Mark G. McGowan
University of Toronto

Creative Commons 4.0 by Mark G. McGowan. This text may be archived and redistributed both in electronic form and in hard copy, provided that the author and journal are properly cited and no fee is charged for access.

It is not often that a book is published and immediately it is adopted as part of a course syllabus for students (in this instance, my students at the University of Toronto). Such is the case with Cian McMahon’s masterful book that contributes greatly to the growing historiography of the great Irish Famine. Perhaps one of the principal strengths of McMahon’s work is his ability to engage the historiographies of the Famine in Ireland, the United Kingdom, North America, and Australia so effortlessly and in elegant prose. Too often historians have done excellent microstudies of the Famine, but without much of an eye to how their work might engage the broader studies of the Famine in other geographic locales. Too often we are treated to excellent studies of particular Irish estates and assisted migration, but lose a sense of what actually happened to these travellers after they boarded vessels in Cork, Limerick, Derry, Sligo, or Liverpool. Sometimes it is as if they journeyed to join some faceless masses or simply just fell off the edge of the world. On the other hand, many North American-based historians have produced some excellent urban-based studies of the Famine Irish, but without much of a sense of from where or how these persons came. The “coffin ship” is assumed to be the mode of travel and death, and having read this book, I suspect incorrectly.

McMahon quite literally fills in a gap that has been much taken for granted by scholars of the famine: the oceans themselves, and the lives of passengers who could be at sea for six weeks or more if their destination was North America, or six months if it was Australia. While the book reveals that there were notable cases of horrific conditions on board ships, accompanied by high mortality of passengers and crew, McMahon is careful to point out that the “coffin ship” is too broad a category, and a misleading one, when examining Famine migration. In fact, he discusses how mortality rates were actually lower than has been assumed, and that the huddled masses who embarked on these journeys from 1846 to 1855 had more agency than credited to them by historians. One must not see the repeated violations of the Navigation Acts, during the British North American sailing season of 1847, as a measuring stick for all maritime passenger travel during the Famine years.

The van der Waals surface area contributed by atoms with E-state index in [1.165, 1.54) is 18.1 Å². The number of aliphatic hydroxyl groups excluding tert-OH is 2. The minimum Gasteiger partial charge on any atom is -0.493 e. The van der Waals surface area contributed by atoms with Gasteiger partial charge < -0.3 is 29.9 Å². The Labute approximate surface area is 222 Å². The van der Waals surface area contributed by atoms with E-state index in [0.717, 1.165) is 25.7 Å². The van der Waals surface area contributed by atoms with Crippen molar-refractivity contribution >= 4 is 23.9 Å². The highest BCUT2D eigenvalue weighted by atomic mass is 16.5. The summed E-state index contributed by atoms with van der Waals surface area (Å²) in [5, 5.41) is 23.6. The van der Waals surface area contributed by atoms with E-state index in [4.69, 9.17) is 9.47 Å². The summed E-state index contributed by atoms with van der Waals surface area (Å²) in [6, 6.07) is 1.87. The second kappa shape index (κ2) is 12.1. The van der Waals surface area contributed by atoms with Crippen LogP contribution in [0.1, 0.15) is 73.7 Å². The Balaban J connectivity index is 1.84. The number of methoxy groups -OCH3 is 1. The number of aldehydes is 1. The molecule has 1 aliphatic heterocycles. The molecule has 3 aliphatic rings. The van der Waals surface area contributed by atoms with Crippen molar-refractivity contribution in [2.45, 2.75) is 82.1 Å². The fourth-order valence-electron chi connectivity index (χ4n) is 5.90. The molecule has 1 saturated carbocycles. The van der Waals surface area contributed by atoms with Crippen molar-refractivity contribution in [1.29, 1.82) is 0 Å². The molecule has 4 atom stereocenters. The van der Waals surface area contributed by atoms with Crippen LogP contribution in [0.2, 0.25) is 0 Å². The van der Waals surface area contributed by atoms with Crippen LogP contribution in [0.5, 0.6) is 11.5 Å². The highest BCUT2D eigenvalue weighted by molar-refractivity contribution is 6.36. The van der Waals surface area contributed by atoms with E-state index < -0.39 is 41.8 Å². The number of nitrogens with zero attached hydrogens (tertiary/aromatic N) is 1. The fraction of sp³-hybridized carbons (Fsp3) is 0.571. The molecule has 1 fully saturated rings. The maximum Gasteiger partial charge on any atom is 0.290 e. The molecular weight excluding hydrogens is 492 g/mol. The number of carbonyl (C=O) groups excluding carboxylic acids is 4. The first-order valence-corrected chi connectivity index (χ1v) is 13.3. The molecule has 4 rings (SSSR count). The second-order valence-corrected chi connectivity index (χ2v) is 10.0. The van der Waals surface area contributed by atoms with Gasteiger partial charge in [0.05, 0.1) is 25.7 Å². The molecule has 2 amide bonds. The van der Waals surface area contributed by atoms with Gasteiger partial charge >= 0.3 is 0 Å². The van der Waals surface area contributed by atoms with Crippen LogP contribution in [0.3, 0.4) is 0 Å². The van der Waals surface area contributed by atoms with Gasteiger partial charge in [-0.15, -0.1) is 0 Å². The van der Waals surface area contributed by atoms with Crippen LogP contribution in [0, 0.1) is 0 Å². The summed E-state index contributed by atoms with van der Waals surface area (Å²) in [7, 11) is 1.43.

Based on very thorough mining of primary sources in archives on three continents, and online collections such as DIPPAM (Documenting Ireland: Parliament, People, and Migration), McMahon structures his book like a voyage itself – preparation, embarkation, life, death, and arrival. The two most ground-breaking chapters are “Embarkation” and “Life.” In the former, Mahon maps out the various strategies used by the migrants themselves to make choices as to when and where they were travelling. Irish people are seen as information gatherers, using family connections, tapping pervious migration chains, soliciting emigration societies, reading emigrant guidebooks, and learning the rules and rights of travellers. They negotiate the best deals for themselves, and many are clear as to where they are headed and to whom. While McMahon acknowledges that there were landlord-assisted schemes, government assistance, and the involuntary migration of convicts, this chapter breaths considerable life into the Famine migrant as possessing agency, thus challenging better-worn tropes of victimisation.